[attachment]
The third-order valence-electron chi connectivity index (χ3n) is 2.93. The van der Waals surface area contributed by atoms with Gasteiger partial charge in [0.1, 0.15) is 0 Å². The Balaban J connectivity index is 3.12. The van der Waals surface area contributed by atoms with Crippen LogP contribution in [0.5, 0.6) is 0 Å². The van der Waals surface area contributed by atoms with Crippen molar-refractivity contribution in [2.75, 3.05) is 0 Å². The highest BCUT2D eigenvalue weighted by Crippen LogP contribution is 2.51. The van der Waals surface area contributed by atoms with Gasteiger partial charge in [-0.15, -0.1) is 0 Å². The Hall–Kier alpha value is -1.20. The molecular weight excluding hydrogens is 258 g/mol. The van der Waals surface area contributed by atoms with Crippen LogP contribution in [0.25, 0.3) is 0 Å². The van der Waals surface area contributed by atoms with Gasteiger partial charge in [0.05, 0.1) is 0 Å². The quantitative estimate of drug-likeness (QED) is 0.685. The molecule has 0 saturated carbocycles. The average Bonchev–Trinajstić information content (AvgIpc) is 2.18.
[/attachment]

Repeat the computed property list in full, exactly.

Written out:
The third-order valence-electron chi connectivity index (χ3n) is 2.93. The van der Waals surface area contributed by atoms with Gasteiger partial charge in [0.1, 0.15) is 0 Å². The Balaban J connectivity index is 3.12. The van der Waals surface area contributed by atoms with Crippen LogP contribution in [0.5, 0.6) is 0 Å². The van der Waals surface area contributed by atoms with Crippen molar-refractivity contribution in [2.75, 3.05) is 0 Å². The highest BCUT2D eigenvalue weighted by Crippen LogP contribution is 2.51. The van der Waals surface area contributed by atoms with Gasteiger partial charge in [-0.15, -0.1) is 0 Å². The Hall–Kier alpha value is -1.20. The molecular weight excluding hydrogens is 258 g/mol. The van der Waals surface area contributed by atoms with Crippen LogP contribution in [0.25, 0.3) is 0 Å². The van der Waals surface area contributed by atoms with Gasteiger partial charge in [0.05, 0.1) is 0 Å². The quantitative estimate of drug-likeness (QED) is 0.685. The molecule has 0 saturated carbocycles. The average Bonchev–Trinajstić information content (AvgIpc) is 2.18.